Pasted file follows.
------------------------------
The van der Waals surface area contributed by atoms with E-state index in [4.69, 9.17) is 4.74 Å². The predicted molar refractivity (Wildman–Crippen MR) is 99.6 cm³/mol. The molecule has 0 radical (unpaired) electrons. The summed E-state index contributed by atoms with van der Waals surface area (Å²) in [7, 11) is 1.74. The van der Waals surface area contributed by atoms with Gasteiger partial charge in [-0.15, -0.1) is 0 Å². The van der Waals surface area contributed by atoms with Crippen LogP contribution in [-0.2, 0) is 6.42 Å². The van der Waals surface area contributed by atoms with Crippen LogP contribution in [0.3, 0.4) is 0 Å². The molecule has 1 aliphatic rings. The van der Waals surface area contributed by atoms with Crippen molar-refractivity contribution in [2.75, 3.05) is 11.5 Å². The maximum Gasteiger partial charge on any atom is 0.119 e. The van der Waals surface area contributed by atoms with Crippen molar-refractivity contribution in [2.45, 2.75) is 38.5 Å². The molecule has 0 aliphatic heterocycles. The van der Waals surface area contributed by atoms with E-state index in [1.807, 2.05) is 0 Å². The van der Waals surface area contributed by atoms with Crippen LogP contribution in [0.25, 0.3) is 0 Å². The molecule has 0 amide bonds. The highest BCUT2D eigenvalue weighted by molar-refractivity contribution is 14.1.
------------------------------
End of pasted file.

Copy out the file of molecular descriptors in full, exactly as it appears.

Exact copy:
The van der Waals surface area contributed by atoms with E-state index in [4.69, 9.17) is 4.74 Å². The predicted molar refractivity (Wildman–Crippen MR) is 99.6 cm³/mol. The molecule has 0 radical (unpaired) electrons. The summed E-state index contributed by atoms with van der Waals surface area (Å²) in [7, 11) is 1.74. The van der Waals surface area contributed by atoms with Gasteiger partial charge in [-0.15, -0.1) is 0 Å². The van der Waals surface area contributed by atoms with Crippen LogP contribution in [-0.2, 0) is 6.42 Å². The van der Waals surface area contributed by atoms with Crippen LogP contribution in [0.3, 0.4) is 0 Å². The molecule has 1 aliphatic rings. The van der Waals surface area contributed by atoms with Crippen molar-refractivity contribution in [2.75, 3.05) is 11.5 Å². The maximum Gasteiger partial charge on any atom is 0.119 e. The van der Waals surface area contributed by atoms with Crippen molar-refractivity contribution in [2.45, 2.75) is 38.5 Å². The molecule has 0 aliphatic heterocycles. The van der Waals surface area contributed by atoms with E-state index in [1.807, 2.05) is 0 Å². The van der Waals surface area contributed by atoms with Crippen LogP contribution in [0.25, 0.3) is 0 Å². The molecule has 0 amide bonds. The highest BCUT2D eigenvalue weighted by molar-refractivity contribution is 14.1.